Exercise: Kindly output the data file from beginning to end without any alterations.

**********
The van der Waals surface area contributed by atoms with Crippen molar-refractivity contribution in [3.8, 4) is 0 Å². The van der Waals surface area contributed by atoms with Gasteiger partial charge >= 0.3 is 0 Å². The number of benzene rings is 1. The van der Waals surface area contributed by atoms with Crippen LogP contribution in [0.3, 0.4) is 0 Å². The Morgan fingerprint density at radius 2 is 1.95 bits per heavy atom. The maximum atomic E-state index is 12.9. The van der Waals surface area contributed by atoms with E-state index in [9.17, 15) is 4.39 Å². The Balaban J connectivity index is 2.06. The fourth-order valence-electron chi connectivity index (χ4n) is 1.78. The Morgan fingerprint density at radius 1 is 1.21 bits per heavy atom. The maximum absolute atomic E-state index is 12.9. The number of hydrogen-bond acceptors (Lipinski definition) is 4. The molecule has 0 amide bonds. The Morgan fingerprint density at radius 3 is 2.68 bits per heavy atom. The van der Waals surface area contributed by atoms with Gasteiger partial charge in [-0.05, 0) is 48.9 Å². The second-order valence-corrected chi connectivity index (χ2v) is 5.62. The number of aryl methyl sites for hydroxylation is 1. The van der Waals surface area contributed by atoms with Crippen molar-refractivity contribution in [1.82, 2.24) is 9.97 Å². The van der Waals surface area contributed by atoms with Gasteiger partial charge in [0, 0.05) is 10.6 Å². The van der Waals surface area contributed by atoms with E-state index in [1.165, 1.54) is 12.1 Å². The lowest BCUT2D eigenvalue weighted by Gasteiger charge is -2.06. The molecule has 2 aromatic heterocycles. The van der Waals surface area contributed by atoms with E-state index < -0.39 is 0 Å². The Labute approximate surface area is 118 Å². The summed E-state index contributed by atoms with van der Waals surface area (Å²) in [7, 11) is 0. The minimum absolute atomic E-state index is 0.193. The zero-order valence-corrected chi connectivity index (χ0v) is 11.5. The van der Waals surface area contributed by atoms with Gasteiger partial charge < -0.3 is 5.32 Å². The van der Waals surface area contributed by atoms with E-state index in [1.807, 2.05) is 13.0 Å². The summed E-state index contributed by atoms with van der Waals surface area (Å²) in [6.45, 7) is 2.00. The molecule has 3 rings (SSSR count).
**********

The van der Waals surface area contributed by atoms with Crippen molar-refractivity contribution in [3.8, 4) is 0 Å². The van der Waals surface area contributed by atoms with Gasteiger partial charge >= 0.3 is 0 Å². The number of benzene rings is 1. The van der Waals surface area contributed by atoms with Crippen LogP contribution in [0.3, 0.4) is 0 Å². The Morgan fingerprint density at radius 2 is 1.95 bits per heavy atom. The maximum atomic E-state index is 12.9. The van der Waals surface area contributed by atoms with E-state index in [9.17, 15) is 4.39 Å². The Balaban J connectivity index is 2.06. The fourth-order valence-electron chi connectivity index (χ4n) is 1.78. The Morgan fingerprint density at radius 1 is 1.21 bits per heavy atom. The maximum absolute atomic E-state index is 12.9. The number of hydrogen-bond acceptors (Lipinski definition) is 4. The molecule has 0 amide bonds. The Morgan fingerprint density at radius 3 is 2.68 bits per heavy atom. The van der Waals surface area contributed by atoms with Gasteiger partial charge in [-0.05, 0) is 48.9 Å². The second-order valence-corrected chi connectivity index (χ2v) is 5.62. The number of aryl methyl sites for hydroxylation is 1. The van der Waals surface area contributed by atoms with Crippen molar-refractivity contribution in [1.82, 2.24) is 9.97 Å². The van der Waals surface area contributed by atoms with Gasteiger partial charge in [0, 0.05) is 10.6 Å². The van der Waals surface area contributed by atoms with E-state index in [1.165, 1.54) is 12.1 Å². The lowest BCUT2D eigenvalue weighted by Gasteiger charge is -2.06. The molecule has 2 aromatic heterocycles. The van der Waals surface area contributed by atoms with E-state index < -0.39 is 0 Å². The Labute approximate surface area is 118 Å². The summed E-state index contributed by atoms with van der Waals surface area (Å²) in [7, 11) is 0. The minimum absolute atomic E-state index is 0.193. The zero-order valence-corrected chi connectivity index (χ0v) is 11.5. The van der Waals surface area contributed by atoms with Gasteiger partial charge < -0.3 is 5.32 Å². The van der Waals surface area contributed by atoms with E-state index in [1.807, 2.05) is 13.0 Å². The summed E-state index contributed by atoms with van der Waals surface area (Å²) in [6.45, 7) is 2.00. The molecule has 3 rings (SSSR count).